On Thursday, the Massachusetts State Senate voted 23-15 to pass the zoning reform bill, S.2311, after approximately three hours of debate and amendments. 20 of the 63 amendments were adopted, with the rest either defeated or withdrawn.
According to the Massachusetts Smart Growth Coalition, the bill directs municipalities to allow accessory dwelling units as-of-right in single-family residential districts; permits more as-of-right multifamily housing; reduces the number of votes needed to change zoning from a two-thirds majority to a simple majority; allows development impact fees; eliminates the need for special permits for some types of zoning; provides standards for granting zoning variances; establishes a training program for zoning board members; and lastly, modifies the process of creating a subdivision.
One amendment that was defeated, proposed by Sen. William Brownsberger, removed a provision that would have required cities with an inclusionary zoning policy to offer concessions such as density bonuses. A provision from the first Senate version of the bill, S. 122, that would have allowed for consolidated permitting, was not enacted.
Unlike past ones, this bill actually has teeth: the as-of-right multifamily provision establishes a minimum density of 8 units per acre for rural communities and 15 for others and if municipalities don’t comply, courts can provide relief.
The bill was passed despite last-minute attempts to derail it by Sen. Bruce Tarr (R-Essex and Middlesex), who attempted to have it sent back to the Ways and Means Committee on the grounds that it had no public hearings since last September. This was rejected by the other senators, with Sen. Dan Wolf (D-Barnstable) saying he wished every bill was as fully vetted as S.2311.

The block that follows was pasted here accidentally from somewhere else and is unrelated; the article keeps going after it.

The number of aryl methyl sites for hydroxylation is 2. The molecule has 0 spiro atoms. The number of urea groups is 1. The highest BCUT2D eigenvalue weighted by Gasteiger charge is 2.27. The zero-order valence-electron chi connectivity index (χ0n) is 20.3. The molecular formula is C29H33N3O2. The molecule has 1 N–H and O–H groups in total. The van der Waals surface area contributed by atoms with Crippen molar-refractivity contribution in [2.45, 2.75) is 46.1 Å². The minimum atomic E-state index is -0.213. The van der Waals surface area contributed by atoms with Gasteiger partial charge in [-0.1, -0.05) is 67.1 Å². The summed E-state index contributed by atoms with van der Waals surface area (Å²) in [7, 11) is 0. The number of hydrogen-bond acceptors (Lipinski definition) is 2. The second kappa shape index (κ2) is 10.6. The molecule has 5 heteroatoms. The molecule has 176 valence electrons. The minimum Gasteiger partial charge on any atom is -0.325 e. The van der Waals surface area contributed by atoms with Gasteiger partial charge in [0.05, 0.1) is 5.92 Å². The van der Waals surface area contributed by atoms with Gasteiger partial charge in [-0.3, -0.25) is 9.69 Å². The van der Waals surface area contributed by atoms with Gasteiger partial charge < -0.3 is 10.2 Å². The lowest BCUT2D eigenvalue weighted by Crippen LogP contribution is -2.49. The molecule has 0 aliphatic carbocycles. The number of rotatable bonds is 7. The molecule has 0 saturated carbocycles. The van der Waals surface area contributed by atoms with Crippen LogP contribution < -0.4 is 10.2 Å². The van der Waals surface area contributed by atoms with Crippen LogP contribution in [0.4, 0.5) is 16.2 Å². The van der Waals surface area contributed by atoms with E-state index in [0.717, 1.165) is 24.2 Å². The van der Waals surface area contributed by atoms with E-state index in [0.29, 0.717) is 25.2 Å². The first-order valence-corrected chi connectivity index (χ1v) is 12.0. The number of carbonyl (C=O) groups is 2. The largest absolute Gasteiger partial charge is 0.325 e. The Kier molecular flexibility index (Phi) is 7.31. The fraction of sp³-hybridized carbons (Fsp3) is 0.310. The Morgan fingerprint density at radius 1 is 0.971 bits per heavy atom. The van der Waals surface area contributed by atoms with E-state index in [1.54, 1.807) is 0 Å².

“We have fully vetted this, we are ready to move,” he said.
“We need to update outdated zoning laws,” said Sen. Harriette Chandler (D-Worcester). “To recommit will serve nothing but delay.”
Sen. Karen Spilka (D-Middlesex and Norfolk) said that the bill would limit frivolous lawsuits against approved developments and spur housing production.
Sen. Jamie Eldridge (D-Middlesex and Worcester) pointed out that allowing more density would help preserve open space, and praised apartments as adding vitality and affordable housing to his hometown of Acton.
“We know that restrictive zoning is crippling our economy, our health and our environment,” Wolf said. “I understand the chilling impact zoning has on our business community.”
The Massachusetts House of Representatives still needs to pass it and Gov. Charles Baker will need to sign it, but passage by the Senate is an important step forward.
[This post originally appeared on the blog Urban Liberty]
hcat saysJune 14, 2016 at 10:11 am
If this is “centralization”, I say more! H
JP saysJune 14, 2016 at 7:21 pm
Michael Lewyn saysJune 15, 2016 at 5:11 pm
Here is a more detailed discussion of the bill. http://ma-smartgrowth.org/wp-content/uploads/S2311-section-by-section-matrix.pdf
It does mean that municipalities have to create a multifamily district, and cannot avoid this responsibility by requiring ridiculously low densities (below 15 units per acre). However, it seems to me that towns can still mandate very low density for the rest of the town.
Ryan Wittig saysJune 30, 2016 at 3:50 pm
Some real world examples of how this would impact areas such as Boston (JP, East Boston, Allston etc) as well as Cambridge and Somerville would be helpful. These towns/neighborhoods have so much more potential, but it is clouded by the current zoning standards.